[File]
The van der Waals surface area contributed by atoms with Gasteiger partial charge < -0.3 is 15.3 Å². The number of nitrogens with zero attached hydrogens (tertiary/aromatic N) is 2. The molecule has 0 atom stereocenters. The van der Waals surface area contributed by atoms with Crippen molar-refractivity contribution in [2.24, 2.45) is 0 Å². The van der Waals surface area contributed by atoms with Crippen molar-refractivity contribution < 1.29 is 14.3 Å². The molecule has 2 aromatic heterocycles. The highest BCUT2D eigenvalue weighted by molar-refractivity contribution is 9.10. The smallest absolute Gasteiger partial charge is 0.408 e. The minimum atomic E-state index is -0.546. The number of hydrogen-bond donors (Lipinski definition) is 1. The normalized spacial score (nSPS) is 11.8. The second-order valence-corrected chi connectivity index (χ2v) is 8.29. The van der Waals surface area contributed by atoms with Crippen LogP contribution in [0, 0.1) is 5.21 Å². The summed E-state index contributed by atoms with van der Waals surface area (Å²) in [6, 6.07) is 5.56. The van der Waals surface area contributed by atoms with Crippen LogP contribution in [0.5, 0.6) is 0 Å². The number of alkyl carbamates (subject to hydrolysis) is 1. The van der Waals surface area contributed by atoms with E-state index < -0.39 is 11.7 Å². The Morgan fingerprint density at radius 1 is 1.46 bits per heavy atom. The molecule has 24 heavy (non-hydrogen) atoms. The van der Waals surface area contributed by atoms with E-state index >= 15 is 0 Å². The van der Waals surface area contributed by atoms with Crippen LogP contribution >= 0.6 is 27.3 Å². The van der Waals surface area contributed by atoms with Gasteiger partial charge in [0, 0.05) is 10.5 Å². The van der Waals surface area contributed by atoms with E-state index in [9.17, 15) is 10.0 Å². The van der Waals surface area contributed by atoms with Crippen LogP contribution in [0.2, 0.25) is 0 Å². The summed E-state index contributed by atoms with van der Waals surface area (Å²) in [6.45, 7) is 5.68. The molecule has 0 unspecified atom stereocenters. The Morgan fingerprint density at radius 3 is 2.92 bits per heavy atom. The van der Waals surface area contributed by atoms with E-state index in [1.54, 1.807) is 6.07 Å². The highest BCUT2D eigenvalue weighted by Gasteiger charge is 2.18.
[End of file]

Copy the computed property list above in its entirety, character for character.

The van der Waals surface area contributed by atoms with Gasteiger partial charge < -0.3 is 15.3 Å². The number of nitrogens with zero attached hydrogens (tertiary/aromatic N) is 2. The molecule has 0 atom stereocenters. The van der Waals surface area contributed by atoms with Crippen molar-refractivity contribution in [2.24, 2.45) is 0 Å². The van der Waals surface area contributed by atoms with Crippen molar-refractivity contribution < 1.29 is 14.3 Å². The molecule has 2 aromatic heterocycles. The highest BCUT2D eigenvalue weighted by molar-refractivity contribution is 9.10. The smallest absolute Gasteiger partial charge is 0.408 e. The minimum atomic E-state index is -0.546. The number of hydrogen-bond donors (Lipinski definition) is 1. The normalized spacial score (nSPS) is 11.8. The second-order valence-corrected chi connectivity index (χ2v) is 8.29. The van der Waals surface area contributed by atoms with Crippen LogP contribution in [0, 0.1) is 5.21 Å². The summed E-state index contributed by atoms with van der Waals surface area (Å²) in [6, 6.07) is 5.56. The van der Waals surface area contributed by atoms with Crippen LogP contribution in [0.5, 0.6) is 0 Å². The number of alkyl carbamates (subject to hydrolysis) is 1. The van der Waals surface area contributed by atoms with E-state index < -0.39 is 11.7 Å². The Morgan fingerprint density at radius 1 is 1.46 bits per heavy atom. The molecule has 24 heavy (non-hydrogen) atoms. The van der Waals surface area contributed by atoms with E-state index >= 15 is 0 Å². The van der Waals surface area contributed by atoms with Crippen LogP contribution >= 0.6 is 27.3 Å². The van der Waals surface area contributed by atoms with Gasteiger partial charge in [0, 0.05) is 10.5 Å². The van der Waals surface area contributed by atoms with E-state index in [9.17, 15) is 10.0 Å². The van der Waals surface area contributed by atoms with Crippen LogP contribution in [0.2, 0.25) is 0 Å². The summed E-state index contributed by atoms with van der Waals surface area (Å²) in [6.45, 7) is 5.68. The molecule has 0 unspecified atom stereocenters. The Morgan fingerprint density at radius 3 is 2.92 bits per heavy atom. The van der Waals surface area contributed by atoms with E-state index in [1.54, 1.807) is 6.07 Å². The highest BCUT2D eigenvalue weighted by Gasteiger charge is 2.18.